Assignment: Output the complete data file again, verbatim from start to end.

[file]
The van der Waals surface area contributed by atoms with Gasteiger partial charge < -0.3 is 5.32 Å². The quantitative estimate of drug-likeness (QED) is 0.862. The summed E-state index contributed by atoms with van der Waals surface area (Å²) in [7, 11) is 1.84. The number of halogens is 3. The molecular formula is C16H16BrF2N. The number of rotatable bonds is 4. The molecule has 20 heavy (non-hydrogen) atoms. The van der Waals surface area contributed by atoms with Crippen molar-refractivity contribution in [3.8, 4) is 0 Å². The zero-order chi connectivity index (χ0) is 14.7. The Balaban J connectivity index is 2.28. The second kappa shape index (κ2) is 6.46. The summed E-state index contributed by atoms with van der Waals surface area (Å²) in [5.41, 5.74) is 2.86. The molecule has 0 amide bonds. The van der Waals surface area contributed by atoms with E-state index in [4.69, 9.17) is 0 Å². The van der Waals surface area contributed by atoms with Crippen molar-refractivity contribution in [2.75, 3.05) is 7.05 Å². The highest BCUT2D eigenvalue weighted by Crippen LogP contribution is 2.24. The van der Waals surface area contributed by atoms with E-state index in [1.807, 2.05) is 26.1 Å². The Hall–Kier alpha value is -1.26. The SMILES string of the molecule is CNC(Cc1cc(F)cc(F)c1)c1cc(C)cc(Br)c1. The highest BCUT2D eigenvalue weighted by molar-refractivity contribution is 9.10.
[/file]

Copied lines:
The van der Waals surface area contributed by atoms with Gasteiger partial charge < -0.3 is 5.32 Å². The quantitative estimate of drug-likeness (QED) is 0.862. The summed E-state index contributed by atoms with van der Waals surface area (Å²) in [7, 11) is 1.84. The number of halogens is 3. The molecular formula is C16H16BrF2N. The number of rotatable bonds is 4. The molecule has 20 heavy (non-hydrogen) atoms. The van der Waals surface area contributed by atoms with Crippen molar-refractivity contribution in [3.8, 4) is 0 Å². The zero-order chi connectivity index (χ0) is 14.7. The Balaban J connectivity index is 2.28. The second kappa shape index (κ2) is 6.46. The summed E-state index contributed by atoms with van der Waals surface area (Å²) in [5.41, 5.74) is 2.86. The molecule has 0 amide bonds. The van der Waals surface area contributed by atoms with E-state index in [4.69, 9.17) is 0 Å². The van der Waals surface area contributed by atoms with Crippen molar-refractivity contribution in [2.75, 3.05) is 7.05 Å². The highest BCUT2D eigenvalue weighted by Crippen LogP contribution is 2.24. The van der Waals surface area contributed by atoms with E-state index in [1.807, 2.05) is 26.1 Å². The Hall–Kier alpha value is -1.26. The SMILES string of the molecule is CNC(Cc1cc(F)cc(F)c1)c1cc(C)cc(Br)c1. The highest BCUT2D eigenvalue weighted by molar-refractivity contribution is 9.10.